Guiding traffic, buying traffic, guiding trend direction, is the basic formula for any successful platform operation, and TikTok is no exception. It uses its sophisticated algorithms through an operational model that attracts and maintains user attention to successfully attract massive traffic, and the platform relies on this formula to attract more users. For internet celebrities, some sacrifice their moral bottom line for views and profits, creating conflicts, spreading, and inciting statements. “A keystroke, a fortune.” “After all, there are many good people in the world, many bad people online, good deeds stay in the world, bad deeds go online.” This strategy of very low cost and high return brings great profits; the more cruel, absurd, and unethical the story, the more traffic and funds it brings. Which capitalist wouldn’t be envious? This prompts the uncontrollable development of internet explosions and also expands the impact range of cyber violence. Ambiguous statements and speculative descriptions are like horns in the platform’s hands, calling and attracting traffic from all directions. They control the battlefield by manipulating public emotions and viewpoints, like chess players on the battlefield, directing the wind of war(Srnicek, 2017). Although staring at a sheep in the pen to shear its wool will eventually be discovered, on the internet, no one cares about this sheep. Like the waves constantly hitting the seaside rocks, trying to engulf it into the sea, sink to the seabed, the victims gradually break down under this constant pounding, from initial hardness to final shattering, eventually becoming a discarded pawn of capital. What about other users? Most people do not have the ability to refuse this fragmented entertainment and the adrenaline stimulation it brings simultaneously. However, the platform’s algorithm will also start to actively recommend more content with similar attributes, thereby starting a repetitive cycle, forcing users to gradually deform their consciousness and thoughts, gradually conforming to the platform’s requirements for users. Users go from being needed by the platform to needing the platform(Twenge, 2017).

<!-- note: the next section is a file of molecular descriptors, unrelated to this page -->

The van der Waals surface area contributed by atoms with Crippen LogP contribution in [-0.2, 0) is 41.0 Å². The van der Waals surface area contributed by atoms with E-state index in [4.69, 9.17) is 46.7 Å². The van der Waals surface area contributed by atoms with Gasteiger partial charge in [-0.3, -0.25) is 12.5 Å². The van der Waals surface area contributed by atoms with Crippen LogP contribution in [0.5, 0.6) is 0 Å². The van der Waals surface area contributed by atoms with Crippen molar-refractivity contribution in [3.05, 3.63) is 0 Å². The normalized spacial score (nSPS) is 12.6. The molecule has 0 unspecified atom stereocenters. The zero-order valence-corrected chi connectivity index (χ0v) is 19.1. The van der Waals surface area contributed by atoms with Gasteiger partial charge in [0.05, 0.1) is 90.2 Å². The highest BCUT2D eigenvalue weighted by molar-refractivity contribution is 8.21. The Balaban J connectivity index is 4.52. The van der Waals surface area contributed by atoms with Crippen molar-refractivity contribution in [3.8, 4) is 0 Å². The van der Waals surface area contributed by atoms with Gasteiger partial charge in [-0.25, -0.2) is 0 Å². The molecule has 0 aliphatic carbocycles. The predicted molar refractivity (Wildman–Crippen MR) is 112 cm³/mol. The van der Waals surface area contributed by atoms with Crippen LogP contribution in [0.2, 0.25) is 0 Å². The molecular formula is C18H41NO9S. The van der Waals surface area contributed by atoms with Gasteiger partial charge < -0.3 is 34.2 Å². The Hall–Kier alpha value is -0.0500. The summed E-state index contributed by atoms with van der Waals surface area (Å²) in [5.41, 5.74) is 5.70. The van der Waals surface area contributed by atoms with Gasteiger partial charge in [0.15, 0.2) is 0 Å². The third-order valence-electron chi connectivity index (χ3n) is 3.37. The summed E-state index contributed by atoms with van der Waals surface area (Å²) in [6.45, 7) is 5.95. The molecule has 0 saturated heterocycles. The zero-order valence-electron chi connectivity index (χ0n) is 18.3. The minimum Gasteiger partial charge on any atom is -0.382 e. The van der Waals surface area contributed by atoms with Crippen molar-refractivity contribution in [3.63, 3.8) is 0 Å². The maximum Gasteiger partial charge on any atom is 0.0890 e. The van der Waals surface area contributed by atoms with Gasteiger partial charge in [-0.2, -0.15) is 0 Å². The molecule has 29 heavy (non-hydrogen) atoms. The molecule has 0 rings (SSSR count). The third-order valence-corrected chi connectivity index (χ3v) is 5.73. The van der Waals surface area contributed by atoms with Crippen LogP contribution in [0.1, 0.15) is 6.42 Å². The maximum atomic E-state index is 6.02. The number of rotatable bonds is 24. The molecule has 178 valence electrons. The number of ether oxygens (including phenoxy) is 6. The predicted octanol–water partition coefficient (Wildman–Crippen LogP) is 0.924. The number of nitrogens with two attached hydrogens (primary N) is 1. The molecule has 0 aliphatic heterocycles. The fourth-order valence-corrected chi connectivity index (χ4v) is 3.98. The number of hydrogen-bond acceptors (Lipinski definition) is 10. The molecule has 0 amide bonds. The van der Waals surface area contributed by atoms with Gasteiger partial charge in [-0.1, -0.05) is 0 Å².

So how did the Internet explosion come about?

15 minutes for everyone

Andy Warhol once said, “In the future, everyone will be world-famous for 15 minutes.” However, the second half of his statement was: “Then you kill a celebrity.” In the United States, about 55% of high school students report having been subjected to cyber violence, and it seems to have become a common occurrence online, even a form of entertainment for some with distorted thinking. Eighty percent of teenagers think it’s fun to expose others online, seizing on trivial matters to guide, position searches, and expose, seeking thrills and showing a tendency for “online disinhibition.” The internet greatly reduces the risk of retaliation, making condemnation no longer a difficult task. Because there is no need for self-imposed moral constraints and psychological restraints, individuals lose moral and psychological cognition online. Under the influence of anger, they allow rational laziness, seeking self-affirmation and stress relief by harming others. The orientation of public opinion makes the dark forest law more evident in online comments, leading most internet users to believe that it is the victim’s fault. Even if the victim had previously appeared as a figure of justice, like the first black spot on a white sheet, it draws all attention to this flaw, overshadowing all their previous social value and contributions. “Justice heroes” fulfill certain inner needs by continuously attacking and undermining others, seeking affirmation of their self-worth(Solove, 2008).

“Look at your face and You look like a bad guy.”

Photo from Midjourney Bot “You are at fault.”